I'm reading a new series. It has dragons. Enough said. I also just read a post by John Hartness (author of some of my favorite urban fantasy novels), which talked about how to become a good writer. It involves writing. And reading. And getting better at same. How do these disparate thoughts connect? Well, I'm on the third book of Jessie Donovan's Stonefire Dragons series, and it's getting better. Clearly, the first two books, Sacrificed to the Dragon and Seducing the Dragon, were good enough to ensure I kept reading through to this book, Revealing the Dragons. The writing is getting better, the plotting is getting better and the series is getting better. Ditto for Mr. Hartness, so I guess he's taking his own advice. Encouraging. And all of this thinking is in keeping with my topic of the week—maybe of the year: how to improve myself. It's the whole talent versus work question. Nature versus nurture. And I'm confused. And scared. And depressed. And hopeful. And did I mention confused? Today's post is all about me (I'll try to bring my personal angst back to a larger application by the end of the post, so bear with me, please). I'm at a crossroads: should I keep writing this blog, hoping to maybe turn it into a book, and possibly make this the prelude to writing fiction? Which I have no idea how to write. So maybe this is all an exercise in futility (clearly my pity party of last week isn't quite over).
So here is the dilemma: I'm not a natural fiction writer, despite my teenaged attempts to write a novel (stranded island, threesome, no plot beyond they crashed, they survived, they eventually got rescued—highly episodic and predictable). Yet I yearn to write fiction. But I have neither stories nor characters rolling around in my head, clamoring to be let out. I have oodles of desire, but no discernible ability to translate that into action. Or none that has manifested itself thus far.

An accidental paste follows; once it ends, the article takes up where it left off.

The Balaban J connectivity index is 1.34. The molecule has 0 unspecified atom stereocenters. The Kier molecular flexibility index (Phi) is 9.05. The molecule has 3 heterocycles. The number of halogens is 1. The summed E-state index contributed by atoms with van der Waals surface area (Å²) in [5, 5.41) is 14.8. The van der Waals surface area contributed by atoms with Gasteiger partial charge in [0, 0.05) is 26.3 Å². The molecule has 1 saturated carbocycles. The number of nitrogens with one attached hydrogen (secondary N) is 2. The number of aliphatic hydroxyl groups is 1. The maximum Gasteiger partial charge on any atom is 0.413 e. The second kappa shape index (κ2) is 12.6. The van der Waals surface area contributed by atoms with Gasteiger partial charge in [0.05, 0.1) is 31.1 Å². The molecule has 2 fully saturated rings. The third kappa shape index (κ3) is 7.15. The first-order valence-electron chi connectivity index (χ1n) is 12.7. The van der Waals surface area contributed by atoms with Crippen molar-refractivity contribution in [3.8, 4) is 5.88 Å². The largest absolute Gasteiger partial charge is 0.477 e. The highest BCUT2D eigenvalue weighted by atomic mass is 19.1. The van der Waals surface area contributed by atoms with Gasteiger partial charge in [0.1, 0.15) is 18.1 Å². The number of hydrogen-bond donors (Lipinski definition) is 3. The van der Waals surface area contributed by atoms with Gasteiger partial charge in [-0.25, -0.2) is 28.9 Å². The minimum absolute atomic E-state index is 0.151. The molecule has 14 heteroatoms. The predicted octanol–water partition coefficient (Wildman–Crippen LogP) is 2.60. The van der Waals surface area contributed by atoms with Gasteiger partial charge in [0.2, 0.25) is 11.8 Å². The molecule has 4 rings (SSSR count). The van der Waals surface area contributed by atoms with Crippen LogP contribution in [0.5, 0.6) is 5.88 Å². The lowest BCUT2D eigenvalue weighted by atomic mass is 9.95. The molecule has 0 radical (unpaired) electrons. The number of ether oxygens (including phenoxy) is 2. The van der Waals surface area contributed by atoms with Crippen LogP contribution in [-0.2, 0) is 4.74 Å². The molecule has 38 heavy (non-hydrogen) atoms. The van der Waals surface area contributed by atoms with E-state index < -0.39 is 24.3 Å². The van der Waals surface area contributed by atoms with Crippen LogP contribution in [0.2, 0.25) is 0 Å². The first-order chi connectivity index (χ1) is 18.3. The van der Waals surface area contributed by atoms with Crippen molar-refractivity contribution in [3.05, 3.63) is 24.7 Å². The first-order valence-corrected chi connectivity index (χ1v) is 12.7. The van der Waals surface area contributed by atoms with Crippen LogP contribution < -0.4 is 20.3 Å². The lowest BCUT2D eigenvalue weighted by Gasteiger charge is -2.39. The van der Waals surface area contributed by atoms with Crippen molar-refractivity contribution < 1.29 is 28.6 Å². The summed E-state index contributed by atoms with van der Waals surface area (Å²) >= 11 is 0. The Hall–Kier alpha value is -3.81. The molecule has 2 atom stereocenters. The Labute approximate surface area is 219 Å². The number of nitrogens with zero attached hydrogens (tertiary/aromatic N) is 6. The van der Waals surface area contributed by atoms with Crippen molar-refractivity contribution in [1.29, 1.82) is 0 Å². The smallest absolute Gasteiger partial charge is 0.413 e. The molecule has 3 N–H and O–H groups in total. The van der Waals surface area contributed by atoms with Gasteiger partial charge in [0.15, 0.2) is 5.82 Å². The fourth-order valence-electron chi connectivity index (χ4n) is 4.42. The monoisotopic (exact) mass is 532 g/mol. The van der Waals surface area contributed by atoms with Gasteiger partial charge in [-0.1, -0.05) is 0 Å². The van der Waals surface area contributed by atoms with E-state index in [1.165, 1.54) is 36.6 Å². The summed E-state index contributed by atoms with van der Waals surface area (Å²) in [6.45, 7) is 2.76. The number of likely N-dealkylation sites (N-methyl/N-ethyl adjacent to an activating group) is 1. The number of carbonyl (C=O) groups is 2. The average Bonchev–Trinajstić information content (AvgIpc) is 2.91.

According to John Hartness, fuck me—till I faint, as one of my bosses used to say to me (who, while vulgar, was supportive, helpful, instructive and all-around wonderful, so I'm repeating his favorite adage with affection and respect—truly). Anyhoo, as I was saying, I think I'm screwed. I think maybe I don't want this enough, I'm too lazy, too stupid, too disorganized, too ADD, too little, too late. I have a quote from Laurell Hamilton above my desk, "How bad do you want it? That's the first question. Once you've answered it, you can get to work or give up. But you'll know which it is." And my deepest fear is that I've already answered that question. 'Cause if I wanted it badly enough, I would have already done what it takes to do it.
On top of that, I saw a cartoon on Facebook earlier that made fun of someone who thinks people still read blogs – as in they’re passé. Which freaked me the fuck out (clearly, I'm also slipping in my commitment to keep the bad language to a minimum). All of this feels futile.
But, back to John Hartness’ counsel to, "Suck it up, buttercup." If you can't stand the heat, get out of the kitchen. He notes that most writers write a lot of stuff that will never see the light of someone else's Kindle. Nor should it. Most of what beginning writers write is shit not fit for human consumption. So we need to keep writing. And then keep writing some more. I was feeling pretty good about the 250,000 words I've already written for this blog. But John talked about writing a million words before anyone wanted to publish them. My neighbor, a best-selling author, writes more than 10,000 words a day. Every day (well, maybe she takes weekends off…).
And while John Hartness would say that work is all that is needed – which should be good news for me, as we can all control how much we work, but not how much talent we have, I still believe inspiration has a place in creative writing. As in it requires creativity, which, in turn, necessitates a visit from my Muse, who is a fickle bitch and hasn't stopped by my place to visit in quite a while.
But I think John would say, "Fuck your Muse! We don't need no stinking muses to get shit done! Because a good work ethic, and grit, and hard work trumps inspiration. Every. Single. Time." Or, at least, that's what I imagine he would say. He might ask me what I'm doing today to make my dreams a reality. Do I have an action plan? Am I willing to give up sleep and my social life (or at least some of it) and other ways I spend my time (like on Facebook)? Am I willing to put my money where my mouth is and take some fucking action? And no, not just writing this blog and occasionally reading about how to write. Just doing it already, knowing that the first several hundred thousand words are going to be dog meat?
To write or not to write? That is the question. Or, at least, it’s my question. I’m sure many of you have a similar question rattling around in your brain, although perhaps it pertains to getting married, or having kids, or changing jobs, or pursuing your own passion. I don't have any answers, just lots of questions today. Any thoughts would be most appreciated.